Paxlovid rebound patient showed no drug resistance or impaired immunity - Pharmacology and Drug News

Paxlovid rebound patient showed no drug resistance or impaired immunity – Pharmacology and Drug News

Paxlovid is the main oral medicine to prevent severe cases of COVID-19 in people at high risk. However, symptoms returned in some patients after treatment ended, prompting the Centers for Disease Control and Prevention (CDC) to issue a health advisory about this so-called “COVID-19 rebound.”

In a study published June 20, 2022 in Clinical infectious diseases, researchers at the University of California San Diego School of Medicine evaluated one such patient and found that the relapse of his symptoms was not caused by the development of drug resistance or impaired immunity to the virus. Rather, the rebound of COVID-19 appears to have been the result of insufficient exposure to the drug.

After a clinical trial showed that Paxlovid could reduce the risk of hospitalization and death from COVID-19 by 89%, the drug became available under an emergency use authorization from the US Food and Drug Administration in December. of 2021.

The treatment consists of two drugs, nirmatrelvir and ritonavir, which work together to suppress SARS-CoV-2 by blocking an enzyme that allows the virus to replicate in the body. It’s easier to take at home than drugs like Remdesivir, which require an intravenous injection. Treatment should be started within five days of symptom onset and taken twice a day for five consecutive days.

The research team, led by lead author Davey M. Smith, MD, chief of infectious diseases and global public health at UC San Diego School of Medicine and an infectious disease specialist at UC San Diego Health, set out to better understand the causes of COVID-19. 19 rebound after Paxlovid treatment.

They first isolated the SARS-CoV-2 BA.2 virus from a rebound COVID-19 patient and tested whether it had developed drug resistance. They found that after Paxlovid treatment, the virus remained sensitive to the drug and had no relevant mutations that could reduce the drug’s efficacy.

“Our main concern was that the coronavirus might be developing resistance to Paxlovid, so finding out that it wasn’t was a huge relief,” said first author Aaron F. Carlin, MD, PhD, an assistant professor in the University of Pennsylvania School of Medicine. UC San Diego. . .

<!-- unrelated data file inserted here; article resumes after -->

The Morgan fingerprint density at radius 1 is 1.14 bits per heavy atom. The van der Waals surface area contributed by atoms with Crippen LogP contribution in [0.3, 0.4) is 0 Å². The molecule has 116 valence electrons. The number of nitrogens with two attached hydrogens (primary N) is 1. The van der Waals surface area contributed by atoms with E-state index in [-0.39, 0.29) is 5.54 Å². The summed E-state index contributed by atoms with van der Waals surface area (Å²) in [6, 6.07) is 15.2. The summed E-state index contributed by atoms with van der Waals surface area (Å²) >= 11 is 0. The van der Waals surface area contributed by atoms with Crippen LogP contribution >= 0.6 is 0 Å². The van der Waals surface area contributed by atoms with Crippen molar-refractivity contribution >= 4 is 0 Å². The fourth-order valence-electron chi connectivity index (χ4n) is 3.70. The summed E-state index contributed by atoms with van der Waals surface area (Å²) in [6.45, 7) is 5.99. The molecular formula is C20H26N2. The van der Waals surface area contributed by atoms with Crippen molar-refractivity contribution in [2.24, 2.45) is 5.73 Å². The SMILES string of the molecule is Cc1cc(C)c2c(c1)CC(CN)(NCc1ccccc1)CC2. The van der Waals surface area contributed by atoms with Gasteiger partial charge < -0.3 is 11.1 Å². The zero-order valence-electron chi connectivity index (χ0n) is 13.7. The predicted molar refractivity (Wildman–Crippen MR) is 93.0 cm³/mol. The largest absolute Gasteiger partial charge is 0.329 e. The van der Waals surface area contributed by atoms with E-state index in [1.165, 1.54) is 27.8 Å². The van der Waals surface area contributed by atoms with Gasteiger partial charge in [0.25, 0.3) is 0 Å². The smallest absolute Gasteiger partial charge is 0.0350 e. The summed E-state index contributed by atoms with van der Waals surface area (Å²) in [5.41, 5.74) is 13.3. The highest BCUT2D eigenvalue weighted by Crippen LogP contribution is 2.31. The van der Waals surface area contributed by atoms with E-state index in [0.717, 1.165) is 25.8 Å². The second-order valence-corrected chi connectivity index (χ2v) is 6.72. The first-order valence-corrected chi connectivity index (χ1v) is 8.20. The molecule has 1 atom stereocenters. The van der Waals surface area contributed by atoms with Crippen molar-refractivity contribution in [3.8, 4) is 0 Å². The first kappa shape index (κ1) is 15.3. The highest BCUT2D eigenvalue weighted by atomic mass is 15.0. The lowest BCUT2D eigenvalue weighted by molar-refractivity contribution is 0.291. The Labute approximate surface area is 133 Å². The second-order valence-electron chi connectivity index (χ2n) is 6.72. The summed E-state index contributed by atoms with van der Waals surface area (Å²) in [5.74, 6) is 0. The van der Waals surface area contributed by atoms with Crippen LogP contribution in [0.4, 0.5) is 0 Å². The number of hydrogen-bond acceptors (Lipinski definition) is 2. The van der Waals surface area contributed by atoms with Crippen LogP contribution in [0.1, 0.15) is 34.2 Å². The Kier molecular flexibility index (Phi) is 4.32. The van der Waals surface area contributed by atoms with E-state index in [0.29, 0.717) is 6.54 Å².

The team then took the patient’s plasma to test their immunity against SARS-CoV-2. The patient’s antibodies were still effective at preventing the virus from entering and infecting new cells, suggesting that a lack of antibody-mediated immunity was also not the cause of the patient’s recurrent symptoms.

The authors said the rebound of COVID-19 symptoms after Paxlovid treatment ended was likely due to insufficient exposure to the drug: not enough drug was reaching infected cells to stop viral replication. They suggested this could be because the drug is metabolized faster in some people or because the drug needs to be given over a longer treatment period.

In the future, Carlin said he hopes doctors will be able to assess whether patients need longer treatment with Paxlovid or might be better treated with a combination drug. In the meantime, Paxlovid users should be aware of the possibility of a rebound in symptoms and be prepared to wear masks and self-quarantine again if symptoms return.

More research is needed to measure the frequency of rebounds, which patient populations are more susceptible, and whether return of symptoms can lead to more severe disease.

“Paxlovid’s goal is to prevent serious illness and death, and so far no one who’s gotten sick again has needed hospitalization, so it’s still doing its job,” Smith said. . “We just need to understand why some patients rebound and not others. More research is needed to help us adjust treatment plans if necessary. »

Coauthors include: Alex E. Clark, Antoine Chaillon, Aaron F. Garretson, William Bray, Magali Porrachia, and Tariq M. Rana, all at UC San Diego, and AsherLev T. Santos at California State University San Marcos.

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Materials provided by University of California-San Diego. Original written by Nicole Mlynaryk. Note: content can be edited for style and length.

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